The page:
The University of Bath celebrates its 50th anniversary in 2016 (having received its Royal Charter in 1966) and is understandably proud of its achievements and standing when compared with much older established bodies like Oxford and Cambridge.
However, its does share one piece of academic datum with Oxford as – when figures for Bath’s other university (The University of Bath Spa) are taken into account – the city has the highest concentration of full-time Higher Education students outside of the ‘city of dreaming spires.’
Moreover, unlike Oxford, it does not have the dedicated student residences of a long-established college system, and the multiple Oxford Brookes campus locations are certainly less constrained than either Claverton Down or Newton Park.
According to a report on student accommodation that members of B&NES Planning, Housing and Economic Development Scrutiny Panel will debate today (January 5th) – the number of multiple student lets as a proportion of Bath’s dwelling stock – is therefore very high. More so than in Oxford!
Understandably both universities – the University of Bath Spa celebrates its 11th birthday as a full-status university this year – are looking to expand.
More students means more money. However, the growth of levels of full-time students also creates more pressure for the local authority in finding accommodation in a city legally tied to providing homes and business premises for its own rate-paying citizens.
The majority of students passing through are transitory. How many will stay on and seek full-time employment to actually contribute – long term – to the local economy.
If you are a student and live in a household where everyone is a full-time student then the household is exempt from paying council tax.
It’s a concern l know that is shared by Bath’s MP Ben Howlett who – after all – was elected by the very ratepayers who want to see a proper provision of jobs and homes for them. Land in Bath is both scarce AND valuable.
According to a Council report: “Data provided by the University of Bath (UoB) in July 2015 in a HESA format shows that it aspires to grow from around 14,000 registered students in 2011/12 to around 19,300 in 2020/21. The forecast growth is very much set to be oriented towards full-time study, which generates the greatest need for further study bedrooms. At the start of the plan period around 79% of students were full-time yet 73.5% of total registered students were judged by the University to be in accommodation need in the city (deductions being made for a number of reasons including all part-time students and full-time students on sandwich courses etc). The baseline ratio is forecast to rise to 77.5% by 2020 (as the share of art time students falls). Therefore, the need is currently for around 10,300-bed spaces and this could rise to around 15,000 (if the aspiration is fully achieved)’.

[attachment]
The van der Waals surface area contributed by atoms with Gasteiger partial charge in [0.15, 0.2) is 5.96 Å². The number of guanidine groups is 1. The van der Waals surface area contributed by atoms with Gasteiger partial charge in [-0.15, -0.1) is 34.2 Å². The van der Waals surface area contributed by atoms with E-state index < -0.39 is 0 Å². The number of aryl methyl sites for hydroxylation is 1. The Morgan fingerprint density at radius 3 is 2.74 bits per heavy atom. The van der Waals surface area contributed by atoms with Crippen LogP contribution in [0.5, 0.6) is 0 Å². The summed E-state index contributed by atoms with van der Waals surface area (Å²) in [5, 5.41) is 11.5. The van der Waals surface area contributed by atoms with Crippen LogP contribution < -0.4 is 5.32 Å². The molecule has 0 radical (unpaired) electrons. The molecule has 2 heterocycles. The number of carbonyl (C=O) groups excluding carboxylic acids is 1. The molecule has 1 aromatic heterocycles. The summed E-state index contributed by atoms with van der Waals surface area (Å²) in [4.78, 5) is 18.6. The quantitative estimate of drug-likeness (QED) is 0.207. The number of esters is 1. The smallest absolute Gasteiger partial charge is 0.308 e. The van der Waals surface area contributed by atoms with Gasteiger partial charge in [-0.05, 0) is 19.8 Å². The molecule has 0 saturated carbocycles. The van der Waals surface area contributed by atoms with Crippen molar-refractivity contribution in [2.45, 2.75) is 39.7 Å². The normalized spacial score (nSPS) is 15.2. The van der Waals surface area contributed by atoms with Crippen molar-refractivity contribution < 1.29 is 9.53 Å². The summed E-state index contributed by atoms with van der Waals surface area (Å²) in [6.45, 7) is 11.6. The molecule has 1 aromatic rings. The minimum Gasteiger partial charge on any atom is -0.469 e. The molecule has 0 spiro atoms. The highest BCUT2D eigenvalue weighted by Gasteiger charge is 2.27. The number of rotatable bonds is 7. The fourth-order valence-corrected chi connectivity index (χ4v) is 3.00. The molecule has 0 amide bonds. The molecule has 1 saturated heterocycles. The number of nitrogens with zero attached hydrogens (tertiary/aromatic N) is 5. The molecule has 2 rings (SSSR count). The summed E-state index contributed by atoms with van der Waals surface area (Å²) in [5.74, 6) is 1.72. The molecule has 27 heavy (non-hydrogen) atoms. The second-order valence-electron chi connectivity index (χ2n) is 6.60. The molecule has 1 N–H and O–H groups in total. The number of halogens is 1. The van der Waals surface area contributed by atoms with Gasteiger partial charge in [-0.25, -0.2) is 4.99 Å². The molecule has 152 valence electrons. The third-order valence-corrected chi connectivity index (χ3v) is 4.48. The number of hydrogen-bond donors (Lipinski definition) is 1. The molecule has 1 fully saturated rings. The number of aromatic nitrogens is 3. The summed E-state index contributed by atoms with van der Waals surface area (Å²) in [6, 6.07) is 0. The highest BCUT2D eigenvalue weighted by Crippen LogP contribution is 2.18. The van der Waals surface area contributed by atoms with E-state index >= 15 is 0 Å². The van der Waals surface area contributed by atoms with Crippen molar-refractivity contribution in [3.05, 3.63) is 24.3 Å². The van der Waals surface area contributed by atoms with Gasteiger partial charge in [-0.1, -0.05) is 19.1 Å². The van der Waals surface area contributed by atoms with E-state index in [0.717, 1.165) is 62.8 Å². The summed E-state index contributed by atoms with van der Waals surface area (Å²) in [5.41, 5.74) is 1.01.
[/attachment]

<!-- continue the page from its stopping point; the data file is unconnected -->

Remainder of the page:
The aspiration is for 5,300 more students and this would equate to a need for 4,700 more bed spaces by 2020/1.
Bath Spa University is looking to add around 4,500 new students over the same period and a high proportion is likely to be full-time too.
To meet projected demands Bath would need to supply an additional 4,900 bedrooms. According to the report:
‘That is equivalent to a need for:
- around 1,225 HMOs to September 2020, or if that is to be avoided
- around 11 more city centre type Green Park House developments (461beds in 13,500 m2. i.e. 148,500 sq.m. overall) or ,
- around 15 more out-of-centre type Twerton Mill Developments (327 beds on 8,700 m2. i.e. 130,000 m2. overall)
- that is an opportunity cost of around 1,700-1950 normal apartments or 60,000 sq m of office space and 900-1,150 apartments, and the affordable housing component which could be secured within that.’
The Scrutiny Panel will be told that while the Council seeks to enable the continued success of its universities and the contribution they make to the city’s identity, profile and employment base, difficult choices are going to have to be made.
It will not be able to provide additional academic residential resources without impacting on its other priorities regarding general housing and employment opportunities.
No one can deny that all these young people – including those attending Bath College – give Bath energy and vitality. They also spend a good deal of money in shops and pubs and places of entertainment and so contribute to the local economy.
However, some would say they don’t pay mortgages or need to find cash to maintain a household.Their waste – if it is lucky enough to be properly bagged – still has to be collected from their doorsteps and the streets swept of night-club-queue detritus and the occasional vomit.
B&NES has to come to a decision and maybe revise its policy regarding the development of new academic space and student accommodation. This might involve asking the universities to do more in providing additional on-campus accommodation.
In the case of Bath Spa couldn’t a mini ‘university town’ have been created on the site of the old Cadbury’s Factory at Keynsham. If Council workers are moved from Bath to help revitalise the town – then why not students? It’s only just down the road!
The Virtual Museum has no answers but only illustrates what the Council must address and invites comments. Read the full report via http://democracy.bathnes.gov.uk/documents/s39808/StudentAccommodation.pdf